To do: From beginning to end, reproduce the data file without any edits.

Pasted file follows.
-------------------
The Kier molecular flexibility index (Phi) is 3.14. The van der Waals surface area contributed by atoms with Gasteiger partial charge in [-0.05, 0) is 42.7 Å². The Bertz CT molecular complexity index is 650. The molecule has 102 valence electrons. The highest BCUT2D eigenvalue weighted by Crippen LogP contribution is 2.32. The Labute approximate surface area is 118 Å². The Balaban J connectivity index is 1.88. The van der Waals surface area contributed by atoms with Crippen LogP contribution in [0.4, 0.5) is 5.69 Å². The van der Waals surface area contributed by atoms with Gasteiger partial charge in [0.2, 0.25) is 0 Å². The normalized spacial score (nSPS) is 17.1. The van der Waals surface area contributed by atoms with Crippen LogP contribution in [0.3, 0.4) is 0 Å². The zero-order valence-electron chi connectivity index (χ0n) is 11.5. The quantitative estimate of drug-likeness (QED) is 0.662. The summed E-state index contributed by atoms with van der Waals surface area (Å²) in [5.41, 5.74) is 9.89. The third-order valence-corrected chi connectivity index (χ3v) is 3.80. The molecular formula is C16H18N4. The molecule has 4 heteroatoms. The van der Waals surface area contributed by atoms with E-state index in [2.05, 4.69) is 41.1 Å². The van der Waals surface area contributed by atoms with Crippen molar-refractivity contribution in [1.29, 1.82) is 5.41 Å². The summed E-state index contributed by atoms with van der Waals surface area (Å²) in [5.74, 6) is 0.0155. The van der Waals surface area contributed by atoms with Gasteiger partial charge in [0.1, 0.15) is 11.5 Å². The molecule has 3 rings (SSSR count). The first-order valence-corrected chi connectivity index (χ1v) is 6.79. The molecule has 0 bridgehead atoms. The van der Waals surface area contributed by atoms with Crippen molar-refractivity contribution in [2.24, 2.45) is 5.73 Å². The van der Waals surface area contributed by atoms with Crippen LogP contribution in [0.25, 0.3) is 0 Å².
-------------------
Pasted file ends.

The Kier molecular flexibility index (Phi) is 3.14. The van der Waals surface area contributed by atoms with Gasteiger partial charge in [-0.05, 0) is 42.7 Å². The Bertz CT molecular complexity index is 650. The molecule has 102 valence electrons. The highest BCUT2D eigenvalue weighted by Crippen LogP contribution is 2.32. The Labute approximate surface area is 118 Å². The Balaban J connectivity index is 1.88. The van der Waals surface area contributed by atoms with Crippen LogP contribution in [0.4, 0.5) is 5.69 Å². The van der Waals surface area contributed by atoms with Gasteiger partial charge in [0.2, 0.25) is 0 Å². The normalized spacial score (nSPS) is 17.1. The van der Waals surface area contributed by atoms with Crippen LogP contribution in [0.3, 0.4) is 0 Å². The zero-order valence-electron chi connectivity index (χ0n) is 11.5. The quantitative estimate of drug-likeness (QED) is 0.662. The summed E-state index contributed by atoms with van der Waals surface area (Å²) in [5.41, 5.74) is 9.89. The third-order valence-corrected chi connectivity index (χ3v) is 3.80. The molecular formula is C16H18N4. The molecule has 4 heteroatoms. The van der Waals surface area contributed by atoms with E-state index in [2.05, 4.69) is 41.1 Å². The van der Waals surface area contributed by atoms with Crippen molar-refractivity contribution in [1.29, 1.82) is 5.41 Å². The summed E-state index contributed by atoms with van der Waals surface area (Å²) in [5.74, 6) is 0.0155. The van der Waals surface area contributed by atoms with Gasteiger partial charge in [0.1, 0.15) is 11.5 Å². The molecule has 3 rings (SSSR count). The first-order valence-corrected chi connectivity index (χ1v) is 6.79. The molecule has 0 bridgehead atoms. The van der Waals surface area contributed by atoms with Crippen molar-refractivity contribution in [2.24, 2.45) is 5.73 Å². The van der Waals surface area contributed by atoms with Crippen LogP contribution in [0.25, 0.3) is 0 Å².